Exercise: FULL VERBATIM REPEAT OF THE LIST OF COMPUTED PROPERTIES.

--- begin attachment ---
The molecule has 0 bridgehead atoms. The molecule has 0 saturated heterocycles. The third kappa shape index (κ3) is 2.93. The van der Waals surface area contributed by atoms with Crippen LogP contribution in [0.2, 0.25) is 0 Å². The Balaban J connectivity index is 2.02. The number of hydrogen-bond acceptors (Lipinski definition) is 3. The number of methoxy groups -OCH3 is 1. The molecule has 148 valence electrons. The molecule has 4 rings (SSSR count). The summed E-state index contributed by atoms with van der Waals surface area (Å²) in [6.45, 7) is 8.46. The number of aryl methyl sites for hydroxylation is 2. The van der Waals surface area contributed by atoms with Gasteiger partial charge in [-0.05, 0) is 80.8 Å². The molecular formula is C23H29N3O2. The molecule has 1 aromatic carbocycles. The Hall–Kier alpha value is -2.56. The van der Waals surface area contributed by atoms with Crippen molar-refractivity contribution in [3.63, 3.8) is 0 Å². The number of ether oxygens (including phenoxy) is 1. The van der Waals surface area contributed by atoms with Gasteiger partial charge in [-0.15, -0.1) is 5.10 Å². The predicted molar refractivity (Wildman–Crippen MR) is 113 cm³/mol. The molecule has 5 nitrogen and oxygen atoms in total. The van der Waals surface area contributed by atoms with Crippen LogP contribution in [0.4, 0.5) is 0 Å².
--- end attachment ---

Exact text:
The molecule has 0 bridgehead atoms. The molecule has 0 saturated heterocycles. The third kappa shape index (κ3) is 2.93. The van der Waals surface area contributed by atoms with Crippen LogP contribution in [0.2, 0.25) is 0 Å². The Balaban J connectivity index is 2.02. The number of hydrogen-bond acceptors (Lipinski definition) is 3. The number of methoxy groups -OCH3 is 1. The molecule has 148 valence electrons. The molecule has 4 rings (SSSR count). The summed E-state index contributed by atoms with van der Waals surface area (Å²) in [6.45, 7) is 8.46. The number of aryl methyl sites for hydroxylation is 2. The van der Waals surface area contributed by atoms with Gasteiger partial charge in [-0.05, 0) is 80.8 Å². The molecular formula is C23H29N3O2. The molecule has 1 aromatic carbocycles. The Hall–Kier alpha value is -2.56. The van der Waals surface area contributed by atoms with Crippen molar-refractivity contribution in [3.63, 3.8) is 0 Å². The number of ether oxygens (including phenoxy) is 1. The van der Waals surface area contributed by atoms with Gasteiger partial charge in [-0.15, -0.1) is 5.10 Å². The predicted molar refractivity (Wildman–Crippen MR) is 113 cm³/mol. The molecule has 5 nitrogen and oxygen atoms in total. The van der Waals surface area contributed by atoms with Crippen LogP contribution in [0.4, 0.5) is 0 Å².